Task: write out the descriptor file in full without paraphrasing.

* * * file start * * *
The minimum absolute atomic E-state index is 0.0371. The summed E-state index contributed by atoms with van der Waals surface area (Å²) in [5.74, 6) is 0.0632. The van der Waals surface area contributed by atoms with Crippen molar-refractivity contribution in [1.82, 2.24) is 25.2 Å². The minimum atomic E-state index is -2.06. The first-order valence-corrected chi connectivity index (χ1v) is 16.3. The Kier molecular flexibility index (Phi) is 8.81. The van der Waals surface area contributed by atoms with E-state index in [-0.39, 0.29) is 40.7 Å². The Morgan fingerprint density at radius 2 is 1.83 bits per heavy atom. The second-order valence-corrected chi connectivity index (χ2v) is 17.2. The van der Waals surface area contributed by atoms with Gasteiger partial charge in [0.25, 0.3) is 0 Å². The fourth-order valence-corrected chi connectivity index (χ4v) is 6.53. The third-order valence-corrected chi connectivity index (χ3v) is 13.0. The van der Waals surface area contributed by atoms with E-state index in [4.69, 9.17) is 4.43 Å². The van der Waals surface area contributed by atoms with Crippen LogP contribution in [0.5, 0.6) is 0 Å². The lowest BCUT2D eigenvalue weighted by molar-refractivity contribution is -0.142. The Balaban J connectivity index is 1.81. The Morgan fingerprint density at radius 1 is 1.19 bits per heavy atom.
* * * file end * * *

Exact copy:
The minimum absolute atomic E-state index is 0.0371. The summed E-state index contributed by atoms with van der Waals surface area (Å²) in [5.74, 6) is 0.0632. The van der Waals surface area contributed by atoms with Crippen molar-refractivity contribution in [1.82, 2.24) is 25.2 Å². The minimum atomic E-state index is -2.06. The first-order valence-corrected chi connectivity index (χ1v) is 16.3. The Kier molecular flexibility index (Phi) is 8.81. The van der Waals surface area contributed by atoms with E-state index in [-0.39, 0.29) is 40.7 Å². The Morgan fingerprint density at radius 2 is 1.83 bits per heavy atom. The second-order valence-corrected chi connectivity index (χ2v) is 17.2. The van der Waals surface area contributed by atoms with Gasteiger partial charge in [0.25, 0.3) is 0 Å². The fourth-order valence-corrected chi connectivity index (χ4v) is 6.53. The third-order valence-corrected chi connectivity index (χ3v) is 13.0. The van der Waals surface area contributed by atoms with E-state index in [4.69, 9.17) is 4.43 Å². The van der Waals surface area contributed by atoms with Crippen LogP contribution in [0.5, 0.6) is 0 Å². The lowest BCUT2D eigenvalue weighted by molar-refractivity contribution is -0.142. The Balaban J connectivity index is 1.81. The Morgan fingerprint density at radius 1 is 1.19 bits per heavy atom.